By Amikogaabawiikwe (Adrienne Benjamin)Mille Lacs Band Member
Last year, Band member Baabiitaw (Melissa Boyd) was the deserving recipient of a prestigious award called the Bush Fel- lowship from the Bush Foundation, headquartered in St. Paul. She is nearing the completion of year one of her fellowship, and was asked to share her journey thus far in hopes of others taking advantage of this unique opportunity in the near future. (Applications open August 7, 2018.)
What is the Bush Fellowship?
The Bush Foundation believes in the power of people to make great ideas happen for their community. It was started by the late CEO of the 3M Corporation, Archibald Bush, with a simple mission of “Do Good.” Each year, the foundation awards the Bush Fellowship to as many as 24 people from across their service region. Bush Fellows then receive a flexible grant of up to $100,000, which they can use to strengthen their leadership skills.
The Bush Fellowship is an investment in people who have a record of accomplishment and the potential to do even more for their community. Bush Fellows have shown extraordinary leadership and the ability to inspire those around them. They have a clear vision for what is possible in their community and what type of personal growth and development they need to make that vision a reality.
Since 1965, Bush Fellowships have been awarded to more than 2,300 people across Minnesota, North Dakota, South Dakota and the 23 Native nations that share the same geography. Melissa is in a class of successful and striving people from the region who seek to do good for their communities and the larger region.
Melissa decided that she wanted to pursue the fellowship for a number of reasons. One of them was knowing the fact that well-known Ojibwe language linguists/teachers Anton Treuer and Brendan Fairbanks were Bush Fellows. “I’ve watched them publish books and finish graduate degrees and attain Ph.Ds, and I knew that if I was going to be effective, I was going to have to build my skills to that caliber.” Melissa said. “It always seemed like there wasn’t any room previously for women to be in academia, especially in Ojibwe language, even though traditionally women have always been present in every aspect of Anishinaabe life,” Melissa proclaimed.
She also touched on the issue of the lack of pursuit of higher education by Native American people across the country: “I think there’s this idea that Indians don’t deserve to be smart or ￼have high quality education and that we’re going to have to be used to the way things are.”
Luckily for Mille Lacs, Melissa is setting out personally to change that.
Melissa reflected on the goals that she has set for herself within the fellowship and what she hopes to achieve through it. “When I think about my own goals and dreams for what education is going to look like for Anishinaabe people in the future, it’s going to be Anishinaabe history and language-focused. It will consist of our governments, treaties, storytelling, and the things that we can find in the swamp or woods to sustain our health.”
She went on, “There’s multi-cultural schools and universities all over the world and there is no reason that Mille Lacs can’t provide an Anishinaabe experience for children with excellence and healing.”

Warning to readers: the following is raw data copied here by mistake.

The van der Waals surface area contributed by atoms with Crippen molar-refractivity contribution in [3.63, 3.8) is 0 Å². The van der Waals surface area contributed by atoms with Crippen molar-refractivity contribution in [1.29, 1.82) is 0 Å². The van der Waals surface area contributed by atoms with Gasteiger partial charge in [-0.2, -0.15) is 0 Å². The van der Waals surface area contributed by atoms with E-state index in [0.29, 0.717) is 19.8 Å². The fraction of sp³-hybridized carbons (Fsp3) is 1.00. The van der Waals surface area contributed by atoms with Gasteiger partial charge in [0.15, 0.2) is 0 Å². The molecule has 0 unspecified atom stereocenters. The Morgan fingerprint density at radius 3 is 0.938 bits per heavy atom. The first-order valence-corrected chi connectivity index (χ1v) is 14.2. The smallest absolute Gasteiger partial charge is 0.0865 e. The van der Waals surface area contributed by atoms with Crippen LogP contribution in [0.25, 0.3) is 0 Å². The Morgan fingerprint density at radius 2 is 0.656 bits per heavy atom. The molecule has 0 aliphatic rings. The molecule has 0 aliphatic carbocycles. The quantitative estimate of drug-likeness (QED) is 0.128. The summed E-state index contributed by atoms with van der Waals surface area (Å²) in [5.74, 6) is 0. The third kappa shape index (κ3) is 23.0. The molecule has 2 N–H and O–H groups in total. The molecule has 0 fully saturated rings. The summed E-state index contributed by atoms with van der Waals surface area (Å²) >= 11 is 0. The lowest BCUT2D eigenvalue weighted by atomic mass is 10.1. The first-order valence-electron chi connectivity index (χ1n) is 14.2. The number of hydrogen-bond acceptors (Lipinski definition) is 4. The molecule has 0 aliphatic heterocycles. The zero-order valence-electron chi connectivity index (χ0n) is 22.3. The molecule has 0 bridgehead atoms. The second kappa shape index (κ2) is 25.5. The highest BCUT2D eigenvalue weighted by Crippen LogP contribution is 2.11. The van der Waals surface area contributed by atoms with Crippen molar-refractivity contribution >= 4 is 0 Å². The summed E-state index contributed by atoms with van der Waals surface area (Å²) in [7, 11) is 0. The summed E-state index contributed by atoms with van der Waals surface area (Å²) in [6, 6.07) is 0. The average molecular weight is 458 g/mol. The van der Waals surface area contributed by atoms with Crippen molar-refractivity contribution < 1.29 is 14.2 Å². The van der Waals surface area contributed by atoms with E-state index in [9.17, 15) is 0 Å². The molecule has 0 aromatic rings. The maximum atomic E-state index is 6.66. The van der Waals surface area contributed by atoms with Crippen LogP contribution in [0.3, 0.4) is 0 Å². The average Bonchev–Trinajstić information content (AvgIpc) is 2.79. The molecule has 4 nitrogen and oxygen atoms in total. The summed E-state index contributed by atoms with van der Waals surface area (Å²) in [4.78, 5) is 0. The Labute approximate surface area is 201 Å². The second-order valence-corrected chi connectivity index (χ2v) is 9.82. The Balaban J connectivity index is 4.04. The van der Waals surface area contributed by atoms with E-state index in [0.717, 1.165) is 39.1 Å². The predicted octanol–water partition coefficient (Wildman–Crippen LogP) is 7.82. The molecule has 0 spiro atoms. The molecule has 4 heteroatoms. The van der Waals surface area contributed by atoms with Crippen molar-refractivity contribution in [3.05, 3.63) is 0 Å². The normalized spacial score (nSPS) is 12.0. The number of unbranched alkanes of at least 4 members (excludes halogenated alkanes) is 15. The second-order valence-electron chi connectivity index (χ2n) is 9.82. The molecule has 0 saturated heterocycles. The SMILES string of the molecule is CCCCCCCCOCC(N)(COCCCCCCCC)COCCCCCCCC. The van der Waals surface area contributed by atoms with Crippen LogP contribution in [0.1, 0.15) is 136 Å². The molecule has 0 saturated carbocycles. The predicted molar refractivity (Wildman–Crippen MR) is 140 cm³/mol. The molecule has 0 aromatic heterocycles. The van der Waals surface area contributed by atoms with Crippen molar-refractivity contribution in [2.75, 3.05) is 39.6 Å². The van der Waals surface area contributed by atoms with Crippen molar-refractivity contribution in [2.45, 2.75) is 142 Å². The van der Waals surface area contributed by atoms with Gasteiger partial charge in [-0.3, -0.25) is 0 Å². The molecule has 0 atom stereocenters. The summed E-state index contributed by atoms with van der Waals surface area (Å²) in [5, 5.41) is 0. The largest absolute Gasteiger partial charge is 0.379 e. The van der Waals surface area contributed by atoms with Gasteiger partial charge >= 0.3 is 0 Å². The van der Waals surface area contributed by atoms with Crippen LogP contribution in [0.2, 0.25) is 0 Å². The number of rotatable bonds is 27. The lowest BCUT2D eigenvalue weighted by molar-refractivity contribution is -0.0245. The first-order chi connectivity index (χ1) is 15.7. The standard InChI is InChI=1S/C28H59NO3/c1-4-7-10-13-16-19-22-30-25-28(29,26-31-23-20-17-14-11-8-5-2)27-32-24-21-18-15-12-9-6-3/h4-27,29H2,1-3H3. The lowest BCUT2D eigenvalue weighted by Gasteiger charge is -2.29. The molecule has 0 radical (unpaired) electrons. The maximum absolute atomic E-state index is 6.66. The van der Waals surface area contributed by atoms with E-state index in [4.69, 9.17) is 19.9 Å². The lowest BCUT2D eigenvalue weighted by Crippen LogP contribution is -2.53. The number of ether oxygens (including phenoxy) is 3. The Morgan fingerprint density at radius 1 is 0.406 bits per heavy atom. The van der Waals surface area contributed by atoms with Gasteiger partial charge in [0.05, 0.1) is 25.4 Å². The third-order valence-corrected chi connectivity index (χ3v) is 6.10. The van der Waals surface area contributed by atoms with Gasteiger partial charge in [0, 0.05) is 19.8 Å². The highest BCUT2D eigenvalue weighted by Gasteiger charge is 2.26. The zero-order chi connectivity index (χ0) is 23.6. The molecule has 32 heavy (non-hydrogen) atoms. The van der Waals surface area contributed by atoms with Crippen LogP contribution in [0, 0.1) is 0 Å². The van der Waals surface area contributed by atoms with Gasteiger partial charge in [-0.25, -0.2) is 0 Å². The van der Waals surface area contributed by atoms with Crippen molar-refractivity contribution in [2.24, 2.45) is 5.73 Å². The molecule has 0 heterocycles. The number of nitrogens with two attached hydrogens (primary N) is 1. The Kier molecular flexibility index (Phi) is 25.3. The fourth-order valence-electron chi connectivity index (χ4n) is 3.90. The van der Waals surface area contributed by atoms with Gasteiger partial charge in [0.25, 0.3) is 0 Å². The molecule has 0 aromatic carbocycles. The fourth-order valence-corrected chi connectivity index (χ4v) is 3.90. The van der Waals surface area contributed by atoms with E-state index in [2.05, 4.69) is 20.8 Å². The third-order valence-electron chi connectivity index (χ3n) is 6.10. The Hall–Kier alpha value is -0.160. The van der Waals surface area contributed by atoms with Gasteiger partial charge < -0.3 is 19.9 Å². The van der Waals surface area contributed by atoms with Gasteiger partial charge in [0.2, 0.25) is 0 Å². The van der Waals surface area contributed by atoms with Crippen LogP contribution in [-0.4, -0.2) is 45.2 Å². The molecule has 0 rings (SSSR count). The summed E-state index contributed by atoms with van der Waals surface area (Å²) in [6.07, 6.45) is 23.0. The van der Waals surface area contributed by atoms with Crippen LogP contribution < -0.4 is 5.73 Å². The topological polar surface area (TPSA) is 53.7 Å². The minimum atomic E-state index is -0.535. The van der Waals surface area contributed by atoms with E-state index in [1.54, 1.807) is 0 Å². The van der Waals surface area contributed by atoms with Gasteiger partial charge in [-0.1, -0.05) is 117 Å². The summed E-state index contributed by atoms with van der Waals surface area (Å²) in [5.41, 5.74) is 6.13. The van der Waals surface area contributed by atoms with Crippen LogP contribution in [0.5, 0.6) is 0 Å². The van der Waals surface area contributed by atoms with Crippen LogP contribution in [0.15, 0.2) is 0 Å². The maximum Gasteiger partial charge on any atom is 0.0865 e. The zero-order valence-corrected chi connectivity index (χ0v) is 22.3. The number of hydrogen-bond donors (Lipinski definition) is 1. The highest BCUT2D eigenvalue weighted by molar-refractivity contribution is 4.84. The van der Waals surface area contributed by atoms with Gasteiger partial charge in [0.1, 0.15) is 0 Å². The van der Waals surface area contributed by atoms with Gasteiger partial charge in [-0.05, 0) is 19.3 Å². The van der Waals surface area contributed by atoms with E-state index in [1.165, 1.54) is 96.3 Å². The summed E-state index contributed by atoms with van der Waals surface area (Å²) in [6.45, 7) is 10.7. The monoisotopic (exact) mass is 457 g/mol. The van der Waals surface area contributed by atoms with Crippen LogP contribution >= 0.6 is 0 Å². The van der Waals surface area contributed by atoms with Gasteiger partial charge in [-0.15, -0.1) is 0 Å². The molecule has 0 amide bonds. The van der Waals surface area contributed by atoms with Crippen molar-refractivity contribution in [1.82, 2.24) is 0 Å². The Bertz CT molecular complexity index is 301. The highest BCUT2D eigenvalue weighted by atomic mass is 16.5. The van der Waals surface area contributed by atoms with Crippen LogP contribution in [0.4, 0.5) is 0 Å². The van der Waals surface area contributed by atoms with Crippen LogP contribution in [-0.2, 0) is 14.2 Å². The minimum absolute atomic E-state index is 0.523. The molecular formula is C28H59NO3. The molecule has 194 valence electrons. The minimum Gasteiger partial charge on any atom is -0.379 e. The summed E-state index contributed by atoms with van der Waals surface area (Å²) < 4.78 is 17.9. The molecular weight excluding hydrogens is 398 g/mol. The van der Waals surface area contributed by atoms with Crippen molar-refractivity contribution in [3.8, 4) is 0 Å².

When confronted with the magnitude of her goals, she replied, “We have to release this 'us versus them' ideology. We have to go out into the big world and learn the most that we can about the technical skills it takes to exe- cute change of this magnitude, which is what I’ve chosen to do through this fellowship.”
Melissa hopes to be a role model for other Anishinaabe and all Indigenous women through this experience. “For me, the fellowship has also been about credibility and walking the talk. If I value education and I want children to value it, I have to as well.” Melissa explained. “I’m not going for this because I value United States education systems as the end-all-be-all per se, but once I achieve these degrees and the goals that I have set forth for myself, I will be a contender in the current system that is already created and then be able to make a change from within it.”
Some of Melissa’s experiences in the fellowship so far have been a global cultures and languages internship with Dr. Bren- da Child at the U of M, several work retreats involving behavior design with faculty from Stanford Medical School, Brene’ Brown’s “Shame and Vulnerability” seminar, and an Ojibwe recording project with Dr. John Nichols, in which she learned how to prepare recordings from first language speakers for the Ojibwe Peoples Dictionary Project. She is also finishing her bachelor’s degree in history/linguistics/global cultures and languages with a minor in Ojibwemowin. She also found time to complete a certificate in contemporary Indigenous multilingualism from the University of Hawaii-Hilo.
Currently, Melissa has an even larger goal of working on the organization of a nonprofit called “MIINAN,” which stands for Midwest Indigenous Immersion Network for Anishinaabe Nations. Her vision for this organization is that it will be a collective community from Minnesota and Wisconsin that will make textbooks, teachers’ guides, children’s books, and other print materials necessary for classroom and training for Ojibwe immersion settings.
Congratulations, Melissa, on this incredible accomplishment. We can’t wait to watch you succeed in all that you set out to do for this community and beyond! For more information on the Bush Fellowship or the Bush Foundation, please visit bushfoundation.org.
Photo: Baabiitaw, fourth from left, with some of her Bush Foundation friends at the Dent The Future conference this winter in Napa Valley, California.